A threshold detector (218) is used to ultimately determine whether or not the output from the low pass filter (210) is indicative of the presence of breathing or limb movement. The threshold detector can be realised as a single comparator using an Op-amp (222) with controlled positive feedback (224) to provide the threshold and the stability of a Shmitt trigger circuit to eliminate false signals.

The output (220) of the threshold detector is connected to a microprocessor or other processing circuit within the cot unit (50) for further processing.

Referring to the lower portion of Figure 2, there is shown circuitry for the detection of a heartbeat. The output from the DC amplifier (208) is fed to a high pass passive filter (226) which passes all signals having a frequency of five hertz or greater. This high pass filter blocks low frequencies and so prevents the low amplitude heartbeat signal from being swamped by the high amplitude breathing and limb movement signals. It also isolates subsequent circuitry from the DC offset signal generated when the signal passed through the amplifier 208.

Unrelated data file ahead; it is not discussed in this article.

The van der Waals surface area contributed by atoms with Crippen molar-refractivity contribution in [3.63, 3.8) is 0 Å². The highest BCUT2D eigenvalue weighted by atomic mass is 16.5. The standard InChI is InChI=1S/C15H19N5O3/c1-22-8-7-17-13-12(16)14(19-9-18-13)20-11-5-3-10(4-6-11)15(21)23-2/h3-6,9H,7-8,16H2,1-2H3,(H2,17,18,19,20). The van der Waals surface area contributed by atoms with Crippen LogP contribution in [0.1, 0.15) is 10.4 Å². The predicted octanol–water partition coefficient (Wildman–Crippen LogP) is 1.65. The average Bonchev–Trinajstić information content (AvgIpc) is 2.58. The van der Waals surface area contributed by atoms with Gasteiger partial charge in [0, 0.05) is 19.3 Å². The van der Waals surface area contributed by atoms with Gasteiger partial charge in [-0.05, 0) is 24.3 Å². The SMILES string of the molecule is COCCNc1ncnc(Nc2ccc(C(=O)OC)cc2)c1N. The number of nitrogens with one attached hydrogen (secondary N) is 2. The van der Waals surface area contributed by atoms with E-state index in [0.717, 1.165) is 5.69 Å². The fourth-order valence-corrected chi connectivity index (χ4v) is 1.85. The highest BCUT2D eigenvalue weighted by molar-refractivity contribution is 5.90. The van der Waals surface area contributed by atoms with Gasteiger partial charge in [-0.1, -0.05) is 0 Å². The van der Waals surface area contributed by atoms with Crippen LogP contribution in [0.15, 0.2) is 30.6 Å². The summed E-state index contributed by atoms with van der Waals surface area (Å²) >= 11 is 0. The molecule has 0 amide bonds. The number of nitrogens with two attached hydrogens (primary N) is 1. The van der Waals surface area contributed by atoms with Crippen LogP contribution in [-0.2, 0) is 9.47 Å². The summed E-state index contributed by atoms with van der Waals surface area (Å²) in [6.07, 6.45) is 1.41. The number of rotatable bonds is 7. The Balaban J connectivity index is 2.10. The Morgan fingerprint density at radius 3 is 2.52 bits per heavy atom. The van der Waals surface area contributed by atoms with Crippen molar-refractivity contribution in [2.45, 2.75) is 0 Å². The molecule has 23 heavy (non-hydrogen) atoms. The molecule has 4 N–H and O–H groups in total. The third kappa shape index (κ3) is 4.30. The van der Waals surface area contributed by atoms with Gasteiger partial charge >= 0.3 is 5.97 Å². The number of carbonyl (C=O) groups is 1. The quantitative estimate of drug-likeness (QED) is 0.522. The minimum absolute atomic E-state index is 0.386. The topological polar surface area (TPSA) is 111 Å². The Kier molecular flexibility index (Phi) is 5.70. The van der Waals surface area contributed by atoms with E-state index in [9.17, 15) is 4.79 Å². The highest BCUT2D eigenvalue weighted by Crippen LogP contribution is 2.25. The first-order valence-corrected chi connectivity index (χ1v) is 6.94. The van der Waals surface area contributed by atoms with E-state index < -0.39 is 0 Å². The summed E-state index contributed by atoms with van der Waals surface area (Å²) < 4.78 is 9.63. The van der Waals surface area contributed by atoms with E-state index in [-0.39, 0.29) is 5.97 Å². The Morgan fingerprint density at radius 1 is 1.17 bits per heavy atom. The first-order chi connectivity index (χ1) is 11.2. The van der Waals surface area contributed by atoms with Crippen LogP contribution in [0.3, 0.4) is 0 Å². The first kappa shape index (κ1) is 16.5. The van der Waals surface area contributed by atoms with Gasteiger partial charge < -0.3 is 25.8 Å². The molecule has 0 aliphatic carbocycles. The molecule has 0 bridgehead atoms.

The output of the high pass filter (226) is amplified by a factor of two using a DC amplifier (228).

The output of the DC amplifier (228) is fed to an active band-pass filter (230) which acts as an oscillating element which because of the bandwidth selected is responsive to the heartbeat signal to generate a sinusoidal signal of decaying amplitude having a half cycle which approximates to the heartbeat signal. The filter (230) passes this oscillation. Because the band-pass filter (230) is an active filter when it is exited it will oscillate at the frequencies within the bandwidth of the filter. The bandwidth is selected to incorporate those frequencies that correspond to twice the duration of a typical heartbeat pulse.